In matters nomenclature related, I brushed back the tide for a few of my early years of being referred to as ‘Hudson’ and not ‘Hutson’ – and then I realised perhaps it was for the best if bureaucrats and the masters of high commerce had me on their systems with a misspelt moniker… Decades ago, in the time before I gave up interacting with the species, humans would often refer to me vocally as ‘Huston’… H-uh-ston, we have a problem. The only name that I answer to these days is the rustling of a healthy twenty pound note, and that’s impossible to spell in all but Cantonese. On all Police and Court forms I favour ‘John Smith of No Fixed Abode’.

    Liked by 1 person

    • Widdershins says:

      I’ve been blessed with living in two countries where the public health system is, if not fully functional, then at least supportive of such endeavours … after suitably eye-rolling waits, of course.

      Liked by 1 person

  8. Getting a new knee is a wonderful thing. Good luck!

    Liked by 1 person

  9. acflory says:

    lol – I like your tea leaf! Plucky little thing and deserving of a happy ending-ish.
    I have to ask though, what were you sick with? The dread lurgy or the dread Covid?
    Glad you’re on the mend and that you’ll get some sunshine soon, maybe. -hugs-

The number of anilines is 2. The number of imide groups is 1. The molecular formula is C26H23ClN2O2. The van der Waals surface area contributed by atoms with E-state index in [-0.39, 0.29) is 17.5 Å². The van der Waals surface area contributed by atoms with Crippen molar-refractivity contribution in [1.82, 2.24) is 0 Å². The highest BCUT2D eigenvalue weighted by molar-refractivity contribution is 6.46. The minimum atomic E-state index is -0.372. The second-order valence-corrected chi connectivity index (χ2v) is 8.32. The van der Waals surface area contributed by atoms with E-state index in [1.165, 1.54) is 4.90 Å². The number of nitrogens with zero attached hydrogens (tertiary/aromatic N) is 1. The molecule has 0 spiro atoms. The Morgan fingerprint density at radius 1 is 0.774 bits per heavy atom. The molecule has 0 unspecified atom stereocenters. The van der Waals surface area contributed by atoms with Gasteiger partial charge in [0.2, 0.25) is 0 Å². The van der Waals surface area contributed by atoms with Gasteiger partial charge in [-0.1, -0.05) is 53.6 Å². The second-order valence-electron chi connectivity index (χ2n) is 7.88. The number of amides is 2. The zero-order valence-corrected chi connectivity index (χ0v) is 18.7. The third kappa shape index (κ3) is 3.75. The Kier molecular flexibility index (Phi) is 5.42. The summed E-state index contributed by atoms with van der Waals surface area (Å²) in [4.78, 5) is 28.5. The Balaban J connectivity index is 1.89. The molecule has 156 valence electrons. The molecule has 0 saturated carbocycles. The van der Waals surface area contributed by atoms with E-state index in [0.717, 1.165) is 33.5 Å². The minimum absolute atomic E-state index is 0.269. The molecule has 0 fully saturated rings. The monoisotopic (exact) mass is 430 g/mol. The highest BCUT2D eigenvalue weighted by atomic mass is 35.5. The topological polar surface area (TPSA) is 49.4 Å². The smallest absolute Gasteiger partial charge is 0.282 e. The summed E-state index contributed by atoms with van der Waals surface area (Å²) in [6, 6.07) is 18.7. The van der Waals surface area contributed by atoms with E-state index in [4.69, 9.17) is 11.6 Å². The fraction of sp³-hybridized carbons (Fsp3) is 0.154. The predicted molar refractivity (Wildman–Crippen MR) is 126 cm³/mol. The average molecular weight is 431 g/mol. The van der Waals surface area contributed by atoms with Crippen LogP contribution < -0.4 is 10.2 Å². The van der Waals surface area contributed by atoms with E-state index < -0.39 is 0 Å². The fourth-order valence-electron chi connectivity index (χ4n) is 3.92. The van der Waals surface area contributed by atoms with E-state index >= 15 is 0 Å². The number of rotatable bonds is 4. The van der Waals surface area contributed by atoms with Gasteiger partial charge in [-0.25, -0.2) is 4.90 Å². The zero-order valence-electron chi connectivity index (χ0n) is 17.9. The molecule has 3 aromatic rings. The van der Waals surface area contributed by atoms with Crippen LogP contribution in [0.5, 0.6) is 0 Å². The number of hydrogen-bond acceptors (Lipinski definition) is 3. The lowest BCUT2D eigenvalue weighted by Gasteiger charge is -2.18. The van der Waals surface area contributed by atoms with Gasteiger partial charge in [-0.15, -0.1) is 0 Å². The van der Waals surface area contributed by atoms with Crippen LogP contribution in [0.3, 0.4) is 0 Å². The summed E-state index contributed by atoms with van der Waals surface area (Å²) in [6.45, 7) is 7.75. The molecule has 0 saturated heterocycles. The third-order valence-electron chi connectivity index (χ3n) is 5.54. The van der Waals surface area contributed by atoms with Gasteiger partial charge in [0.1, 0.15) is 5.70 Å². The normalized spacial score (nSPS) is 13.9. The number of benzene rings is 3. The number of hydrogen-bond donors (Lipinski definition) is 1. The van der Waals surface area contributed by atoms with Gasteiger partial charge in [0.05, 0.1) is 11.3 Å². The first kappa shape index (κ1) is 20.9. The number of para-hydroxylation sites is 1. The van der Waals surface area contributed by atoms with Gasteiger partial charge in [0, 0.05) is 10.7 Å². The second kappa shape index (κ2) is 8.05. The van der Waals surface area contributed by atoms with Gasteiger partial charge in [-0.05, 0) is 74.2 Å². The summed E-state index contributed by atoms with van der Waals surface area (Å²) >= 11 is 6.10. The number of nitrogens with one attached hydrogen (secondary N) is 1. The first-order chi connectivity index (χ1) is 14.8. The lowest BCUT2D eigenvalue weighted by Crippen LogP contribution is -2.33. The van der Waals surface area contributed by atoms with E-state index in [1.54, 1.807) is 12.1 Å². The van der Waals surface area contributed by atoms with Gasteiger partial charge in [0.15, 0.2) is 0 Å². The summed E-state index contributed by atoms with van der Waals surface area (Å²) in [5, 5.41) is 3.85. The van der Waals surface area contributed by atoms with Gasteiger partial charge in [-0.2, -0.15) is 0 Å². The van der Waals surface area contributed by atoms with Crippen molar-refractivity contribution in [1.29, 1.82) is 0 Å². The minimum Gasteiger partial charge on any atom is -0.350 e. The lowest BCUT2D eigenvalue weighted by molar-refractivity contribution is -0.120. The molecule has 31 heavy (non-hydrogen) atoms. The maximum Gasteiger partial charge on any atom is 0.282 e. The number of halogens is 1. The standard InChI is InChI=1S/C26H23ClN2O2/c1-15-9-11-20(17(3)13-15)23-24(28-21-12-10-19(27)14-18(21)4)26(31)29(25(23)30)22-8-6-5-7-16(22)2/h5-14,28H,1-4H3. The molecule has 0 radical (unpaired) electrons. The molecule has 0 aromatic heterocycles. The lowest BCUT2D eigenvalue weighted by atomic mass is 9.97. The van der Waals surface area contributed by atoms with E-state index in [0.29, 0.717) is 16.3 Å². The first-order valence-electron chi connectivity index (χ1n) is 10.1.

Liked by 1 person

    • Widdershins says:

      Not really sure what it was, but it looks like Mrs Widds has it now. We both tested for Covid but came up negative – there’s some sort of very nasty tummy-bug virus/flu thing doing the rounds at the moment, so who knows …
      I think Covid opened up a whole new bunch of pathways for pernicious viruses (viri-ii?) to engage with us. Combine that with rapidly changing environments, extreme weather events, etc, I suspect the world has become some sort of petrie dish for the little buggers.
      I’m hoping that our inate adaptability, that’s allowed us to survive since, well, forever, 🙂 will allow enough of us to adapt and survive as a species.

      Liked by 1 person

      • acflory says:

        Ugh. I’m glad it wasn’t Covid, but it sounds as if it’s bad enough, whatever it is. Wish Mrs Widds a speedy recovery and drink lots of tea with honey and real lemon juice. -hugs-


  10. selizabryangmailcom says:

    Relief from pain. That’s really number one. All else follows.
    The video: Mmmmm………sigh 🙂


  11. Spring has been late here too. (I think it’s supposed to show up next weekend). Glad to hear you’re on the mend. And thanks for the Tea Leaf poem!


  12. alisendopf says:

    What a poignant poem. That poor tea leaf. I am now eyeing my morning tea bag in a completely different way. Mine goes the way of the compost bin, saving the harrowing journey through the pipes. Perhaps I am denying them the opportunity to see the ocean? Maybe I’m saving some grief? The coffee grounds (yuck) do get dumped unceremoniously down the drain, but I’m not sure anyone will lament their passing quite the same as the lonely tea leaf.

    Good luck on your poking and prodding! From what I hear from my friends with new knees and hips is, don’t keep your pain inside! Let the butcher, I mean Dr. Butcher, know how much it hurts. It helps with their planning.

    I look forward to hearing how it went, and I hope you have medical plan soon.
    Take care,